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ISRN Surgery
Volume 2012 (2012), Article ID 283527, 3 pages
http://dx.doi.org/10.5402/2012/283527
Research Article

Intrahepatic Transposition of Bile Ducts

1Department of Anatomy, Medical Faculty, University Tuzla, 75000 Tuzla, Bosnia and Herzegovina
2Department of Histology and Embriology, Medical Faculty, University Tuzla, 75000 Tuzla, Bosnia and Herzegovina
3Department of Anatomy, Helth Faculty University Zenica, 75000 Tuzla, Bosnia and Herzegovina

Received 5 January 2012; Accepted 6 February 2012

Academic Editor: B. Ali-El-Dein

Copyright © 2012 Jasmin Delić et al. This is an open access article distributed under the Creative Commons Attribution License, which permits unrestricted use, distribution, and reproduction in any medium, provided the original work is properly cited.

Abstract

Objective. To describe the intrahepatic bile duct transposition (anatomical variation occurring in intrahepatic ducts) and to determine the frequency of this variation. Material and Methods. The researches were performed randomly on 100 livers of adults, both sexes. Main research methods were anatomical macrodissection. As a criterion for determination of variations in some parts of bile tree, we used the classification of Segmentatio hepatis according to Couinaud (1957) according to Terminologia Anatomica, Thieme Stuugart: Federative Committee on Anatomical Terminology, 1988. Results. Intrahepatic transposition of bile ducts was found in two cases (2%), out of total examined cases (100): right-left transposition (right segmental bile duct, originating from the segment VIII, joins the left liver duct-ductus hepaticus sinister) and left-right intrahepatic transposition (left segmental bile duct originating from the segment IV ends in right liver duct-ductus hepaticus dexter). Conclusion. Safety and success in liver transplantation to great extent depends on knowledge of anatomy and some common embryological anomalies in bile tree. Variations in bile tree were found in 24–43% of cases, out of which 1–22% are the variations of intrahepatic bile ducts. Therefore, good knowledge on ductal anatomy enables good planning, safe performance of therapeutic and operative procedures, and decreases the risk of intraoperative and postoperative complications.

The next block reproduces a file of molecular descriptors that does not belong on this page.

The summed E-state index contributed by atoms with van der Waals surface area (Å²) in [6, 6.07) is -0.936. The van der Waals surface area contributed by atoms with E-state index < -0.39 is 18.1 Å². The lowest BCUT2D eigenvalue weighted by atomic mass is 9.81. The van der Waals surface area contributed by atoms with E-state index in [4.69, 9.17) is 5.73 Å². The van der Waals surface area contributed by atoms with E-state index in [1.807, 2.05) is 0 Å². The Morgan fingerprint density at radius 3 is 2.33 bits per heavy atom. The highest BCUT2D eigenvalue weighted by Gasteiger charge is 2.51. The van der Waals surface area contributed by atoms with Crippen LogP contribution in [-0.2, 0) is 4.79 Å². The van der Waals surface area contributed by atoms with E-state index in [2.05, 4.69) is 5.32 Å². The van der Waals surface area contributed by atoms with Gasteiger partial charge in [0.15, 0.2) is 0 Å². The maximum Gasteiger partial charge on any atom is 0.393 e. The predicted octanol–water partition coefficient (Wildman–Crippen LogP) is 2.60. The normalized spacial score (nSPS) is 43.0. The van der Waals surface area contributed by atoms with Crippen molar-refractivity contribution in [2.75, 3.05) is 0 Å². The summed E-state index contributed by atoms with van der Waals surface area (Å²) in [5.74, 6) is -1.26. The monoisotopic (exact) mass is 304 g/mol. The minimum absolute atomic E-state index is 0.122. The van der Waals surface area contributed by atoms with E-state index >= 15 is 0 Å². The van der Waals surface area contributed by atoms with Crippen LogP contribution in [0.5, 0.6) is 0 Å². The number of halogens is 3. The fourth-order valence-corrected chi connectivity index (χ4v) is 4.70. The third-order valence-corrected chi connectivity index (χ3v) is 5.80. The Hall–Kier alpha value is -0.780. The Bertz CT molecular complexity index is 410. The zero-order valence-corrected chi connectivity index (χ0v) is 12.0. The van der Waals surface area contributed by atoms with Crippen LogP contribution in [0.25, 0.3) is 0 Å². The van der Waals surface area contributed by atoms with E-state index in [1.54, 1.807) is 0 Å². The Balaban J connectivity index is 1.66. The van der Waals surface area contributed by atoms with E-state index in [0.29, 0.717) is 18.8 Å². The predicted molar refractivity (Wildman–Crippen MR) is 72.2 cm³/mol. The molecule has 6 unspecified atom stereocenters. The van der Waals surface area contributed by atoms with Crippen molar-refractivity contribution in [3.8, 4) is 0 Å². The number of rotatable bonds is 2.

1. Introduction

Biliary drainage has long been called Achilles heel liver transplantion, and biliary complications compromise the succese of liver transplantation [1]. A precise understanding of general anatomic principles and common variations is the key to safe living donor liver transplantation [2]. This procedure requires not only a precise understanding of liver anatomy but also the means of assessing them. One of the most important challenges is that of managing the biliary duct during liver lobe resection and reimplantation. Olos biliary anatomy variants are associated with an increased risk of postoperative complications, including biliary leaks and strictures, in both the donor and recipient [3, 4]. One cause of complications is unrecognized anomalous biliary anatomy (24%–57% of individuals have variant biliary patterns) [58]. Although anomalous anatomy is not always a contraindication for liver donation, knowledge of variant anatomy is critical to ensuring the safety of donors and aids selection of suitable candidates [9, 10].